Even if you're starting with no credit history or dealing with a low credit score, obtaining a credit card might be within your reach. Secured credit cards are specifically designed by issuers to offer a more accessible pathway for building or repairing your credit. Remarkably, some of these cards even offer substantial rewards without the burden of an annual fee. However, the trade-off is that you'll be required to provide a refundable security deposit, which serves as the basis for your credit limit.

Explore our endorsed choices for the finest secured credit cards available through our partners and embark on your journey to establish or rebuild your credit today.

Best Secured Bank Cards offers

Chime Credit Builder Visa® Credit Card

The Chime Credit Builder Visa® Credit Card doesn't require a minimum deposit or charge an annual fee, making it an accessible option for building credit. However, it's important to note that you must be a Chime banking customer to apply for this card.

Pros and cons

Discover it® Secured Credit Card

The Discover it® Secured Credit Card stands out as the top choice among secured credit cards due to its attractive rewards program, absence of an annual fee, and the potential for account upgrades.

Pros and cons


What is a secured bank card?

Secured credit cards are a unique category of credit cards that function differently from traditional unsecured credit cards. Here's how they work:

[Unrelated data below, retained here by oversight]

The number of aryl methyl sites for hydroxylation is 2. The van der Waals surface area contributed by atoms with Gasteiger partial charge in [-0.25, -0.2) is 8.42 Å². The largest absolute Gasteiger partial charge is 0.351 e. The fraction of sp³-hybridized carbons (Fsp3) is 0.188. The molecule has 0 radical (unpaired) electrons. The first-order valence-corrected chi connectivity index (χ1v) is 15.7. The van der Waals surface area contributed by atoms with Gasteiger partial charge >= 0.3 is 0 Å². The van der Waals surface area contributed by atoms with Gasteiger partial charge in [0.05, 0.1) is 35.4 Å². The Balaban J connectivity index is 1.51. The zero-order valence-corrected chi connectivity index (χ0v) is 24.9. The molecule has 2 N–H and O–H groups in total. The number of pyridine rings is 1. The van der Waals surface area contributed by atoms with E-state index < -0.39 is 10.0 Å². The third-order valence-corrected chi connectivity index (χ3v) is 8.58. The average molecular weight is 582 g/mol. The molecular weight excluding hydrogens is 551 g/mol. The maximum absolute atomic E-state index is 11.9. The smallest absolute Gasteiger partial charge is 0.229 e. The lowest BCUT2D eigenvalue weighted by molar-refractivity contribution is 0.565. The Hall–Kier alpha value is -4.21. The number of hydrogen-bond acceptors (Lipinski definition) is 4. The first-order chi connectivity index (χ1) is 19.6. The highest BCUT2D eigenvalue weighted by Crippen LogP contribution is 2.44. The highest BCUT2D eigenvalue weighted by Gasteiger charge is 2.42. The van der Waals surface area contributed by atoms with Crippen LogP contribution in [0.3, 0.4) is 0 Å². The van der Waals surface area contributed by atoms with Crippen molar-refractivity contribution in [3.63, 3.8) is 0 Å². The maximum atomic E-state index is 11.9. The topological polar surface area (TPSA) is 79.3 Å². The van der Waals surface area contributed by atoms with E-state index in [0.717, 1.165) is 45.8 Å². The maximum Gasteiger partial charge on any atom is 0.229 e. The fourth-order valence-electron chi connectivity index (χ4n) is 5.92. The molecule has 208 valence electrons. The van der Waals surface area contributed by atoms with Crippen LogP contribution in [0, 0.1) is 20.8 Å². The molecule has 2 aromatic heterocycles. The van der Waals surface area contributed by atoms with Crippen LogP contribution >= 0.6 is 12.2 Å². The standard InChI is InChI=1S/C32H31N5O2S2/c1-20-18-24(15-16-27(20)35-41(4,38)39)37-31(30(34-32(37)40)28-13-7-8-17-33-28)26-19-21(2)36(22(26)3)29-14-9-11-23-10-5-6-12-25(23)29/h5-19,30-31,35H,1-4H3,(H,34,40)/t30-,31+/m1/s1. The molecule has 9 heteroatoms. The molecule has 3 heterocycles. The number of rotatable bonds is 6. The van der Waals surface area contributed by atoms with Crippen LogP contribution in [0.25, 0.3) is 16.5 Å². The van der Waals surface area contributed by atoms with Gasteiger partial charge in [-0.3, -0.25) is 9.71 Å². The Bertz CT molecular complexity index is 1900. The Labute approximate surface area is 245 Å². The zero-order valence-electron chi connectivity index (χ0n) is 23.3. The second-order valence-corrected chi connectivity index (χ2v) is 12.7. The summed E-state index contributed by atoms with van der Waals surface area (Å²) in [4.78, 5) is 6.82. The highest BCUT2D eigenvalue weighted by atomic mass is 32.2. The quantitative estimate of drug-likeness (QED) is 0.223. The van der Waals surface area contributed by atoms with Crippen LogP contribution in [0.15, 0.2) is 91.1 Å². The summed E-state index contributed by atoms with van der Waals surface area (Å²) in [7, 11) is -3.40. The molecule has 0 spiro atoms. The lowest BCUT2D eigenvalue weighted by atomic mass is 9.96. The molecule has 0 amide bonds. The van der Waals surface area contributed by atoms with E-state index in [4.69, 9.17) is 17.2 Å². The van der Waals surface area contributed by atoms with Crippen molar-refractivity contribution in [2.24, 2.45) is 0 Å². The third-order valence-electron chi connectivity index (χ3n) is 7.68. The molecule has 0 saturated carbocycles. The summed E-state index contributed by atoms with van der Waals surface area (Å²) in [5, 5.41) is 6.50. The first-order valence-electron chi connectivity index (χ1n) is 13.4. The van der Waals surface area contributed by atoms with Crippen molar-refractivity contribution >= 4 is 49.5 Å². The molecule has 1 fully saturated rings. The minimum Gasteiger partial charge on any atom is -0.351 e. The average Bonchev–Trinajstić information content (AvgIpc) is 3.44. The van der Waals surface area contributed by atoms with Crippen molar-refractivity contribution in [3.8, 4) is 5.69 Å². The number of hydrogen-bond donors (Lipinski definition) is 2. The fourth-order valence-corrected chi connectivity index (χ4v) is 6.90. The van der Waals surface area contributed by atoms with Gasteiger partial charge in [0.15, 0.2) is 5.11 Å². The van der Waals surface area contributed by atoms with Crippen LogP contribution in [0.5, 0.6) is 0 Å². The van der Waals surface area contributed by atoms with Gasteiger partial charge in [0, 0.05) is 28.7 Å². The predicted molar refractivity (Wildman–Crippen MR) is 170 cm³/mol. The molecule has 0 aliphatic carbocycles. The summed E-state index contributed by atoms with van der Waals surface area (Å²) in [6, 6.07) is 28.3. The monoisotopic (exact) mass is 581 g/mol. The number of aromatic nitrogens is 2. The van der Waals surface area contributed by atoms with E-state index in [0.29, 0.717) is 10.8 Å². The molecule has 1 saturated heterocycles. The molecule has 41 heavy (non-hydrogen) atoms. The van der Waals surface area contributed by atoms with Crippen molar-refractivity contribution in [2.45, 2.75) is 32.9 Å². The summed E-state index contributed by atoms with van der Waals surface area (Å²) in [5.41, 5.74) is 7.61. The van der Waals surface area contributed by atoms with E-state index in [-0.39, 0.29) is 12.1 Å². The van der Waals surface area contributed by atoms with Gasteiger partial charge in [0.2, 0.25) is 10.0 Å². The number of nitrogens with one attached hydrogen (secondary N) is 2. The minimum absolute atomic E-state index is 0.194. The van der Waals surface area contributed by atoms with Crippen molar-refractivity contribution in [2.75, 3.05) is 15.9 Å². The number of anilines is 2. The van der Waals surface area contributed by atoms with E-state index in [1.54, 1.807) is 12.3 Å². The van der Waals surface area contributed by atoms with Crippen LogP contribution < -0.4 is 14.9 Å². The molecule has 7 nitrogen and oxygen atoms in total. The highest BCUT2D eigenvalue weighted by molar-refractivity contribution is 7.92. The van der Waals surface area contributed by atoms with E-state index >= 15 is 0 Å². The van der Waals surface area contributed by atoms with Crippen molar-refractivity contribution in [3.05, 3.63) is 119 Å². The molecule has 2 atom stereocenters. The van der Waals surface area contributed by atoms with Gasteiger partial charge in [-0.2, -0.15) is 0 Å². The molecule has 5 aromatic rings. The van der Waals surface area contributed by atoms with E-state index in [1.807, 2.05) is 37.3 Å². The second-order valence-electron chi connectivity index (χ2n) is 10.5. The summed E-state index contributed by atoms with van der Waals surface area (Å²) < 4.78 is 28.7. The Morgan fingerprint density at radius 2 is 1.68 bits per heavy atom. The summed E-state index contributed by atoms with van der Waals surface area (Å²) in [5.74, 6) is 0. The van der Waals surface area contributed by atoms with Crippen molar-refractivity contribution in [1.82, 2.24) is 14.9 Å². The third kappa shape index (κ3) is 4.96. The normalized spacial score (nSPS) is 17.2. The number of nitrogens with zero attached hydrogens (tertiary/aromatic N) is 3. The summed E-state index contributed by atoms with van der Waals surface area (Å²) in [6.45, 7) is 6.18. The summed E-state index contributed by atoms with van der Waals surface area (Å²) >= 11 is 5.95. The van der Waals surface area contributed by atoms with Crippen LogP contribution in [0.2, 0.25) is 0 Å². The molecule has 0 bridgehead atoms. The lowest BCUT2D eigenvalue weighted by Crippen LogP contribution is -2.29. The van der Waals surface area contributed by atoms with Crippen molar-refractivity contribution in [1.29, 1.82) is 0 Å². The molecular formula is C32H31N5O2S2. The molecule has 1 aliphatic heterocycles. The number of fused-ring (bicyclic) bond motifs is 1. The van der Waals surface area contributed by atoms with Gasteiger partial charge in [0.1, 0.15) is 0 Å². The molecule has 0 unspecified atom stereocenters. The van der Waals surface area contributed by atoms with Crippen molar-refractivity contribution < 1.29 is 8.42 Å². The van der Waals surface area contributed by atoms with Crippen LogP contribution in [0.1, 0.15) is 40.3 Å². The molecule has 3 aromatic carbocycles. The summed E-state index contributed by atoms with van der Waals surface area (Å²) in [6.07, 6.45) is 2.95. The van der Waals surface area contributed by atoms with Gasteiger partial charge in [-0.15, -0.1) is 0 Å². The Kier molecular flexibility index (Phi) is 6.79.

1. Security Deposit: When you apply for a secured credit card, you are required to make a cash deposit with the card issuer. This deposit typically serves as collateral and is used as a security measure by the issuer. The amount of the deposit is often equal to your credit limit, but it can vary depending on the card issuer and the terms of the card.
  2. Credit Limit: Your credit limit on a secured credit card is usually determined by the amount of your security deposit. For example, if you deposit $500, your credit limit will typically be $500. This means you cannot spend more than the deposited amount.
  3. Credit Usage: Just like with a regular credit card, you can use a secured credit card to make purchases. Your card issuer will send you a monthly statement detailing your transactions and the amount you owe.
  4. Payments: To build or improve your credit history, it's essential to make timely payments on your secured card. Your payment history is reported to the major credit bureaus, so responsible use can positively impact your credit score over time.
  5. Security Deposit Refund: If you decide to close your secured credit card account and have paid off any outstanding balances, the issuer will typically refund your security deposit. This is often a key benefit of secured cards, as it allows you to recoup your initial deposit.
  6. Graduation to Unsecured: Some secured card issuers may review your account after a period of responsible use, and if they see improvement in your creditworthiness, they may offer to upgrade your account to an unsecured credit card. This means you would no longer need to provide a security deposit.
Secured credit cards are a valuable tool for individuals with limited or damaged credit histories who want to build or rebuild their credit. They provide an opportunity to demonstrate responsible credit management and improve credit scores over time.

Does a secured card build credit?